Sloppiness saturated the Florida Gators’ play in their 24-20 win over Miami on Saturday.
UF ecked out the victory despite poor tackling, destructive penalties and carelessness with the football.
These mistakes prevented strong showings on the offensive and defensive sides of the ball and resulted in underachieving grades. However, a win over a strong Hurricane team despite numerous blunders is encouraging nonetheless.
The big question mark for Florida entering Week 0 was how its young offensive line would play against Miami’s experienced front seven. To the delight of the Gator Nation, the offensive line had a decent showing.
UF provided Feleipe Franks with a fortress in pass protection, allowing only one sack and three quarterback hurries on 28 dropbacks. It gave Franks enough time to pass for 254 yards and two touchdowns. Yes, the UF quarterback threw two picks, but both were due to poor passes in a well-formed pocket.
The Florida front five struggled more in the run game, rushing for only 52 yards and allowing six tackles for loss.
Yet, the ground attack was effective enough to keep the Hurricane defense honest. Halfback Lamical Perine rushed for only 42 yards, but he averaged a solid 4.2 yards per carry. Franks also had success in short-yardage situations, picking up a first down and the game-winning touchdown on the ground.
Obviously, the Gators’ grade suffered because of carelessness with the football. Both of UF’s fumbles were unforced and in UM territory. Perine and Franks miscommunicated on a read-option, and Malik Davis played hot potato on a toss play.
Franks’ two interceptions were also self-inflicted.
If Florida takes care of the football, it leaves Orlando with a lopsided win. Instead, the game remained interesting until the end.
The Florida defense couldn’t tackle or force a turnover (UF’s only turnover came on special teams), but it made plays when they counted most.
Miami went 2 for 13 on third down and 0 for 2 on fourth, and it didn’t even get into the red zone.
The Florida pass rush — led by Jonathan Greenard and Jabari Zuniga — amassed 10 sacks (a few of them due to great coverage and a flustered, freshman quarterback). The Gators added six more tackles behind the line of scrimmage, bringing the tackle-for-loss total to 16.
The defense decided to forget its Pop Warner tackling fundamentals in the open field, especially when trying to bring down UM power back DeeJay Dallas. Dallas had three plays of over 20 yards, including a 50 yard touchdown run where UF tacklers seemed to bounce off of him like children on a trampoline.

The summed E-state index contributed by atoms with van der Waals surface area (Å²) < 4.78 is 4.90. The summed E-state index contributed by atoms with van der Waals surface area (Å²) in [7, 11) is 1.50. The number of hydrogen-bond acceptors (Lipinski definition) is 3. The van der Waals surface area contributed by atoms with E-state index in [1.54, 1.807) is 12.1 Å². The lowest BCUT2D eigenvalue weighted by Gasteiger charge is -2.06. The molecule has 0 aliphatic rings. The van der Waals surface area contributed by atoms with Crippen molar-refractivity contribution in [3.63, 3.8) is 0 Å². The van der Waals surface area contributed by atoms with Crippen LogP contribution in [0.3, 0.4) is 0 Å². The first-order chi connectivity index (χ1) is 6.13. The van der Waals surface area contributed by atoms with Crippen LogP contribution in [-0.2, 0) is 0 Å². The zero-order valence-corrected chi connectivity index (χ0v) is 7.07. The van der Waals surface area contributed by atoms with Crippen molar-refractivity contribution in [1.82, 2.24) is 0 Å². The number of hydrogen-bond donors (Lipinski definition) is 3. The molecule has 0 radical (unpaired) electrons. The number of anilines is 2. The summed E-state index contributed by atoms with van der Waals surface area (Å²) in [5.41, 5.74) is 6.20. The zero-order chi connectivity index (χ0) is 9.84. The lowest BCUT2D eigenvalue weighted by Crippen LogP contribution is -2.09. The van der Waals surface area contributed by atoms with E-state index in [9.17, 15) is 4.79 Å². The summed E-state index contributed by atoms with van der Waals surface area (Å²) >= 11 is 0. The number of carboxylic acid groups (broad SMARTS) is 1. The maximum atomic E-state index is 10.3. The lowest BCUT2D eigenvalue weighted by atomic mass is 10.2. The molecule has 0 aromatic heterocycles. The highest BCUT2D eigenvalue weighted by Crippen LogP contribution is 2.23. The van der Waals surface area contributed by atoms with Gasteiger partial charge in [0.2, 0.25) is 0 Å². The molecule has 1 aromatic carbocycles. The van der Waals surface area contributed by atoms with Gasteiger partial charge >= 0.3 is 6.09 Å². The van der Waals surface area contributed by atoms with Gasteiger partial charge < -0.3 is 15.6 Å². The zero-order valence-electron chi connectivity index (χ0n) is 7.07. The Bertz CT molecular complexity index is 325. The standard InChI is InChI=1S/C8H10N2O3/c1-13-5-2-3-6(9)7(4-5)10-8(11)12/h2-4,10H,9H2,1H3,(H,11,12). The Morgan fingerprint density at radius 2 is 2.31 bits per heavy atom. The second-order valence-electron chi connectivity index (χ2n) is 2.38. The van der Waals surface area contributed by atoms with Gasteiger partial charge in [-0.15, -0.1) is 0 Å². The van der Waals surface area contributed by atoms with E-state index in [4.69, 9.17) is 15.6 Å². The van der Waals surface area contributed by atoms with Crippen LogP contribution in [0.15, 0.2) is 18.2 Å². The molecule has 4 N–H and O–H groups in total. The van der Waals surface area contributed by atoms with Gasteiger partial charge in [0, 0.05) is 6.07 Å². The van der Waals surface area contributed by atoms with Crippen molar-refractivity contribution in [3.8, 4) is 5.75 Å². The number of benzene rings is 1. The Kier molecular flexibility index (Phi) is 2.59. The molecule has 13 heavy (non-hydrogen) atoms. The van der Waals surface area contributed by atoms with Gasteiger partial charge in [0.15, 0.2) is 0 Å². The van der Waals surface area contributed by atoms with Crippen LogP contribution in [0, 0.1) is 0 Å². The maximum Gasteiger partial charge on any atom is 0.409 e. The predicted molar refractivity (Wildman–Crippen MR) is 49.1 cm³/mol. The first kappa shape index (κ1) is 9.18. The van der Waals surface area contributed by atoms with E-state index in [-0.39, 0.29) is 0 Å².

Senseless penalties also proved costly for the Gators. Late hits out of bounds and two (almost three) pass interference calls kept the Hurricanes alive on the game’s final drive.
If the defense cleans up its fundamentals and avoids damaging penalties, it could develop into one of the top units in the country.
Special Teams: A-
To put it plain and simple: Florida does not defeat Miami without excellence on special teams.
The Gators executed in nearly every facet of the critical third phase, and it began with Tommy Townsend’s fake punt in the first quarter.
Townsend showed great awareness of the UM punt block, understanding when he had the space to run. On future punts, Townsend waited for his punt coverage to move down the field before booting the ball, allowing little to no chance of a return. All three of his punts landed inside the Hurricanes’ 20, and one was muffed and recovered by senior receiver Van Jefferson.
Townsend’s performance made him one of Florida’s biggest individual factors in its win.
Kicker Evan McPherson made his only field goal attempt, which was set up by the Jefferson recovery.
Florida punt returner Freddie Swain did a decent job as well, fielding three for 19 yards.
The only miscue for UF on special teams was James Houston’s late hit on kicker Bubba Baxa in the fourth quarter. The Hurricanes attempted a fake field goal that was called back for holding; however, Houston clobbered Baxa after he was well out of bounds, extending the drive.
Along with Baxa, Houston brought down the Gators’ special teams grade.
This score may seem low for a victory, but almost all of Florida’s sloppy play can be attributed to coaching.
Missed tackles, that’s coaching. Senseless penalties and poor ball security, coaching. PASSING the ball on first down with four minutes left and the lead… definitely coaching.
Seriously, what in the world was Dan Mullen thinking?
I understand wanting to exploit a defense that is overcommitting to stop the run, but understand the circumstance.
Miami had two timeouts, so make it use them. If you try a pass, try a screen. If it’s not there, have Franks pull it down and run or take a sack. Mullen had every reason to trust his punter and defense at this stage of the game.
However, as critical I am of one play, it’s difficult to win a football game, especially in a rivalry as juiced as Florida-Miami. Minds wander and tempers flare, so some things a coach just can’t control.
Mullen and special teams coordinator Greg Knox did an excellent job coaching special teams, and John Hevesy’s work to prepare the inexperienced offensive line was a borderline miracle.
Also, give credit to to UF’s resident Jillian Michaels, strength and conditioning coach Nick Savage, for having those players ready for a 60-minute war.
So while there was a lot of obvious bad, there was plenty of good, earning a plus in front of that C.